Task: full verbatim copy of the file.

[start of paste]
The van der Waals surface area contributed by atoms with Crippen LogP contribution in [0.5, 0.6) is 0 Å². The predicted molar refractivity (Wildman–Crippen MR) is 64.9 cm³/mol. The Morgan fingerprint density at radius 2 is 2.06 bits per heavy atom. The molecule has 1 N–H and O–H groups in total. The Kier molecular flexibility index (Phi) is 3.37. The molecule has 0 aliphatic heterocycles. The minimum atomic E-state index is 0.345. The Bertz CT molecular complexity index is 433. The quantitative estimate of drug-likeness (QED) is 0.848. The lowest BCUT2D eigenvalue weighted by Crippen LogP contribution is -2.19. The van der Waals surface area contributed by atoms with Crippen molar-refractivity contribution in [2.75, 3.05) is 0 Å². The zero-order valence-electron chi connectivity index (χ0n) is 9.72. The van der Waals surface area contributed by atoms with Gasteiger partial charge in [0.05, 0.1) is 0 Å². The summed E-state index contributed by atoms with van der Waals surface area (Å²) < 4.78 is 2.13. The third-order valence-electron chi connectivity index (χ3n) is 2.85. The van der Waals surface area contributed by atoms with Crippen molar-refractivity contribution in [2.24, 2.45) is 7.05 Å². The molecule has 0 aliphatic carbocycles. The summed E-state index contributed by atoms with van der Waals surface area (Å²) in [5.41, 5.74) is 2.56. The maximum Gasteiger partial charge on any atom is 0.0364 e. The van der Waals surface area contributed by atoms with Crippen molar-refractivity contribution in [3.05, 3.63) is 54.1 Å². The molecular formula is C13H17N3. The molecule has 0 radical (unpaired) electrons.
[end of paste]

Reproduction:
The van der Waals surface area contributed by atoms with Crippen LogP contribution in [0.5, 0.6) is 0 Å². The predicted molar refractivity (Wildman–Crippen MR) is 64.9 cm³/mol. The Morgan fingerprint density at radius 2 is 2.06 bits per heavy atom. The molecule has 1 N–H and O–H groups in total. The Kier molecular flexibility index (Phi) is 3.37. The molecule has 0 aliphatic heterocycles. The minimum atomic E-state index is 0.345. The Bertz CT molecular complexity index is 433. The quantitative estimate of drug-likeness (QED) is 0.848. The lowest BCUT2D eigenvalue weighted by Crippen LogP contribution is -2.19. The van der Waals surface area contributed by atoms with Crippen molar-refractivity contribution in [2.75, 3.05) is 0 Å². The zero-order valence-electron chi connectivity index (χ0n) is 9.72. The van der Waals surface area contributed by atoms with Gasteiger partial charge in [0.05, 0.1) is 0 Å². The summed E-state index contributed by atoms with van der Waals surface area (Å²) < 4.78 is 2.13. The third-order valence-electron chi connectivity index (χ3n) is 2.85. The van der Waals surface area contributed by atoms with Crippen molar-refractivity contribution in [2.24, 2.45) is 7.05 Å². The molecule has 0 aliphatic carbocycles. The summed E-state index contributed by atoms with van der Waals surface area (Å²) in [5.41, 5.74) is 2.56. The maximum Gasteiger partial charge on any atom is 0.0364 e. The van der Waals surface area contributed by atoms with Crippen molar-refractivity contribution in [3.05, 3.63) is 54.1 Å². The molecular formula is C13H17N3. The molecule has 0 radical (unpaired) electrons.